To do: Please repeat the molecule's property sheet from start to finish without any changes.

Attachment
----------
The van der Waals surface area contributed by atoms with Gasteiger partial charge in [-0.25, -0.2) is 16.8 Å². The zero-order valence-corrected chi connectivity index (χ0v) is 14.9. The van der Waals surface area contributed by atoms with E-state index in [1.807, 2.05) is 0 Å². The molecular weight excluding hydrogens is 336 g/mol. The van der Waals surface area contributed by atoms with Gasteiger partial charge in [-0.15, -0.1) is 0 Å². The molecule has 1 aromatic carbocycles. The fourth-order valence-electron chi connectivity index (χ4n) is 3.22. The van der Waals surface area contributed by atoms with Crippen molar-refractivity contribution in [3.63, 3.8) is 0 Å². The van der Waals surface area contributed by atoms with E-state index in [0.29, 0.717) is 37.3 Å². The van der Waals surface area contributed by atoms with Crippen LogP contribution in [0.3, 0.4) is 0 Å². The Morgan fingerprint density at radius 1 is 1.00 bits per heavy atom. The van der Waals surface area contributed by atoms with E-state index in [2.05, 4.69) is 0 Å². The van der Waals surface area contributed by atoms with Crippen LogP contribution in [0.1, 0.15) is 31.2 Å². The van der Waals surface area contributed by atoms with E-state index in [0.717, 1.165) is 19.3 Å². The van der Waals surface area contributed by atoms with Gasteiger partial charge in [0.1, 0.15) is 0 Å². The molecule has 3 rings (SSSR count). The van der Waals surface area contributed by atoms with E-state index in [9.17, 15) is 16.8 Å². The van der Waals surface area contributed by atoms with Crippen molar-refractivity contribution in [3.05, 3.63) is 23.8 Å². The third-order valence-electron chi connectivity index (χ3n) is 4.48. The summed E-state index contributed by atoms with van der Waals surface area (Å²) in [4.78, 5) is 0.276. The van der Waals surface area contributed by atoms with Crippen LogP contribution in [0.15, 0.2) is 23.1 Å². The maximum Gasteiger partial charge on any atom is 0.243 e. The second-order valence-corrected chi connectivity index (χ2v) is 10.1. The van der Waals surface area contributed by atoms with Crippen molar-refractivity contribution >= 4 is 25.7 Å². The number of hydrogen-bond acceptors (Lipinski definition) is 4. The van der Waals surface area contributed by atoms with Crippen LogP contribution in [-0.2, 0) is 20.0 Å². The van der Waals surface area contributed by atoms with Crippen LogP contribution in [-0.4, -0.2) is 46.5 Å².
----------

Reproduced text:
The van der Waals surface area contributed by atoms with Gasteiger partial charge in [-0.25, -0.2) is 16.8 Å². The zero-order valence-corrected chi connectivity index (χ0v) is 14.9. The van der Waals surface area contributed by atoms with E-state index in [1.807, 2.05) is 0 Å². The molecular weight excluding hydrogens is 336 g/mol. The van der Waals surface area contributed by atoms with Gasteiger partial charge in [-0.15, -0.1) is 0 Å². The molecule has 1 aromatic carbocycles. The fourth-order valence-electron chi connectivity index (χ4n) is 3.22. The van der Waals surface area contributed by atoms with Crippen molar-refractivity contribution in [3.63, 3.8) is 0 Å². The van der Waals surface area contributed by atoms with E-state index in [0.29, 0.717) is 37.3 Å². The van der Waals surface area contributed by atoms with Crippen LogP contribution in [0.3, 0.4) is 0 Å². The Morgan fingerprint density at radius 1 is 1.00 bits per heavy atom. The van der Waals surface area contributed by atoms with E-state index in [2.05, 4.69) is 0 Å². The van der Waals surface area contributed by atoms with Crippen LogP contribution in [0.1, 0.15) is 31.2 Å². The van der Waals surface area contributed by atoms with E-state index in [0.717, 1.165) is 19.3 Å². The van der Waals surface area contributed by atoms with Gasteiger partial charge in [0.1, 0.15) is 0 Å². The molecule has 3 rings (SSSR count). The van der Waals surface area contributed by atoms with E-state index in [9.17, 15) is 16.8 Å². The van der Waals surface area contributed by atoms with Crippen molar-refractivity contribution in [3.05, 3.63) is 23.8 Å². The third-order valence-electron chi connectivity index (χ3n) is 4.48. The summed E-state index contributed by atoms with van der Waals surface area (Å²) in [4.78, 5) is 0.276. The van der Waals surface area contributed by atoms with Crippen LogP contribution in [0.15, 0.2) is 23.1 Å². The maximum Gasteiger partial charge on any atom is 0.243 e. The second-order valence-corrected chi connectivity index (χ2v) is 10.1. The van der Waals surface area contributed by atoms with Crippen molar-refractivity contribution >= 4 is 25.7 Å². The number of hydrogen-bond acceptors (Lipinski definition) is 4. The van der Waals surface area contributed by atoms with Crippen LogP contribution in [-0.2, 0) is 20.0 Å². The van der Waals surface area contributed by atoms with Crippen LogP contribution in [-0.4, -0.2) is 46.5 Å².